When running an online world in Minecraft, it is common for latency issues or “lag” to occur. When lag arrives, it can create a frustrating experience as actions and activity in the world are delayed compared to a single-player world.
It’s a complicated question, as online servers and worlds can be influenced by many things that can cause many problems. However, not all of these factors are equal, and some issues cause much more lag than others.
When troubleshooting a world or a server full of worlds, it’s best to begin with, the most common and glaring sources of lag or other network connectivity issues. These causes won’t be the reason for every Minecraft world’s lag, but there are a few things players can check on their end to be sure.
Minecraft could be lagging for a number of reasons, but these are the most common
5) Player count
Depending on what hardware you’re running your online Minecraft world on, there’s a certain amount of players you should expect to have. If you allow more player connections than your hardware can handle, lag will almost certainly appear.
To amend this problem, it’s wise to keep a maximum cap on how many players can join your world, upgrade your network infrastructure via RAM upgrades, or seek a professional hosting service.
Don’t expect to run a Minecraft world with hundreds or thousands of players without a high-quality machine or a professional host.
4) High entity count
Much like the presence of players, entities like mobs can induce plenty of lag on their own. Considering a world/server must simulate the activity of every entity currently loaded in a world’s chunks, it takes quite a bit of RAM once the entity count starts to increase.
If you’re operating a large world with several entities simulating at once, lag may be the least of your issues, as a vast entity count can even cause crashes.
There are ways to set a limit on entities in your world, and there are also helpful Minecraft plugins and mods that will “prune” entities away from players to reduce CPU load.
3) Distance from your server
When you’re hosting a Minecraft world/server, location is critical. Depending on how far away a player’s machine is from the server, it takes longer to communicate back and forth. This is typically known across gaming as “ping” and applies to Minecraft, like many other games.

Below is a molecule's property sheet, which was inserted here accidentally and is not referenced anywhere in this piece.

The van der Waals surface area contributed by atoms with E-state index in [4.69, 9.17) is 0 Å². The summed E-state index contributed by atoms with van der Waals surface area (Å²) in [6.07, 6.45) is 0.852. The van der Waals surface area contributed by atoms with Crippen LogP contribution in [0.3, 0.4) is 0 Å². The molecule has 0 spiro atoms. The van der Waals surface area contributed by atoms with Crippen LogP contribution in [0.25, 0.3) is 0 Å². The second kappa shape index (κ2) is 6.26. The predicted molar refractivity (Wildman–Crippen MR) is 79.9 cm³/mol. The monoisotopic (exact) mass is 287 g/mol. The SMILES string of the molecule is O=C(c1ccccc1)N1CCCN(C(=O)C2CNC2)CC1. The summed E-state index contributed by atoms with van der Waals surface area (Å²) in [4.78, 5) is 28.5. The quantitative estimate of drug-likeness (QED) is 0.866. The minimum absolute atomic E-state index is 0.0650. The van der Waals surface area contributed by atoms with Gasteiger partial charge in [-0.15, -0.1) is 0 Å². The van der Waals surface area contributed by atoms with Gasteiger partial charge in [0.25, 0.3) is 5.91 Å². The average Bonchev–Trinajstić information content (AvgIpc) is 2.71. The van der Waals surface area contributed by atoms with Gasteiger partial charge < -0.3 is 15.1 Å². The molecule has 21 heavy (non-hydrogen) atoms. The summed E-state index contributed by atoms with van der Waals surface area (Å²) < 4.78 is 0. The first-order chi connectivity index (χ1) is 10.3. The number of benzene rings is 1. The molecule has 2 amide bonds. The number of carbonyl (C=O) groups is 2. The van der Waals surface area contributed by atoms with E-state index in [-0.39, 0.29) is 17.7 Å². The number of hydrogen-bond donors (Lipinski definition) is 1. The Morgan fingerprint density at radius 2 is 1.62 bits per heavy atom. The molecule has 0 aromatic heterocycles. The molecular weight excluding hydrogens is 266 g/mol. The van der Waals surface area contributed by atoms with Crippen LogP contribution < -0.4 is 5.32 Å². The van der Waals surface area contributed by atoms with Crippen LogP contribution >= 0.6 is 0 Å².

While there are ways to mitigate ping, sometimes a player’s location in a particular region can lead to in-game lag. There are undoubtedly various ways to address ping in-game. Sometimes a server’s hosting location is too far away for players in certain parts of the world.
2) Console spam
Minecraft’s command console is incredibly helpful when it comes to keeping a world or server of worlds running. Sometimes command blocks are needed to assist players with certain tasks, and plugins can occasionally output into the console. If the console is flooded with input from command blocks, plugins, or even chat spam, it can cause problematic lag issues.
Like handling mobs and players, your world has to handle the in-game console differently. If a command block executes commands repetitively and quickly or a plugin displays clockwork errors, connection problems can ensue.
1) Plugins and mods
If you’ve been modding or adding plugins to your Minecraft world/server, checking in on them is almost certainly the first thing you want to do when you’re having lag issues. Some additions to the game can be hefty on CPU and RAM usage, and this is one of the biggest creators of lag due to the world attempting to free up resources.
There’s also the matter of compatibility. Many mods and plugins don’t work well together, leading to errors causing in-game hang-ups and dumping errors into the command console. This leads to plenty of headaches for an administrator. The best fix is to upgrade your Minecraft server’s RAM capacity or remove/disable specific non-compatible mods. At the very least, figure out what plugins or mods are having issues and seek to resolve them specifically.